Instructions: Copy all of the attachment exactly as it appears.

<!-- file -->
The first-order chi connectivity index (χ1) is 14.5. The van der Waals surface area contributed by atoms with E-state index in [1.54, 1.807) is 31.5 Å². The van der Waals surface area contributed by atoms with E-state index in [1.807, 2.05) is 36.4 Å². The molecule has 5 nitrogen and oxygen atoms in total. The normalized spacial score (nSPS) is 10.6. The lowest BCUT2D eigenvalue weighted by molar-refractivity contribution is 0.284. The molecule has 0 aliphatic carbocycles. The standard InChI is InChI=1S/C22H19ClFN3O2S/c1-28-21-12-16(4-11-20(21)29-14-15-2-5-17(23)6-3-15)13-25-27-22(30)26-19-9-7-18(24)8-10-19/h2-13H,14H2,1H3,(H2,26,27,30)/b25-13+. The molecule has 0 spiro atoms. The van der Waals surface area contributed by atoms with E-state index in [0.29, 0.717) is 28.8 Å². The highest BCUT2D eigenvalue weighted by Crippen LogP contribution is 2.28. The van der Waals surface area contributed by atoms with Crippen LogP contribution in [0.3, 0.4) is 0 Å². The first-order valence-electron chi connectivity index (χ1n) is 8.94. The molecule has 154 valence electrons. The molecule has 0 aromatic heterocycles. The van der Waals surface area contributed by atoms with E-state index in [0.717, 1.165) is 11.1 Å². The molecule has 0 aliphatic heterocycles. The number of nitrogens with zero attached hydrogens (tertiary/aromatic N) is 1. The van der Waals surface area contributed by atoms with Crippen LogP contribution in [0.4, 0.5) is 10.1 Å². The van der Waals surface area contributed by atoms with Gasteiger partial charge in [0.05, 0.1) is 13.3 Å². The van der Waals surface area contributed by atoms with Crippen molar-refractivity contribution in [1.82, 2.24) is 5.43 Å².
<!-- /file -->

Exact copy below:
The first-order chi connectivity index (χ1) is 14.5. The van der Waals surface area contributed by atoms with E-state index in [1.54, 1.807) is 31.5 Å². The van der Waals surface area contributed by atoms with E-state index in [1.807, 2.05) is 36.4 Å². The molecule has 5 nitrogen and oxygen atoms in total. The normalized spacial score (nSPS) is 10.6. The lowest BCUT2D eigenvalue weighted by molar-refractivity contribution is 0.284. The molecule has 0 aliphatic carbocycles. The standard InChI is InChI=1S/C22H19ClFN3O2S/c1-28-21-12-16(4-11-20(21)29-14-15-2-5-17(23)6-3-15)13-25-27-22(30)26-19-9-7-18(24)8-10-19/h2-13H,14H2,1H3,(H2,26,27,30)/b25-13+. The molecule has 0 spiro atoms. The van der Waals surface area contributed by atoms with E-state index in [0.29, 0.717) is 28.8 Å². The highest BCUT2D eigenvalue weighted by Crippen LogP contribution is 2.28. The van der Waals surface area contributed by atoms with Crippen LogP contribution in [0.3, 0.4) is 0 Å². The first-order valence-electron chi connectivity index (χ1n) is 8.94. The molecule has 154 valence electrons. The molecule has 0 aromatic heterocycles. The van der Waals surface area contributed by atoms with E-state index in [0.717, 1.165) is 11.1 Å². The molecule has 0 aliphatic heterocycles. The number of nitrogens with zero attached hydrogens (tertiary/aromatic N) is 1. The van der Waals surface area contributed by atoms with Crippen LogP contribution in [0.4, 0.5) is 10.1 Å². The van der Waals surface area contributed by atoms with Gasteiger partial charge in [0.05, 0.1) is 13.3 Å². The van der Waals surface area contributed by atoms with Crippen molar-refractivity contribution in [1.82, 2.24) is 5.43 Å².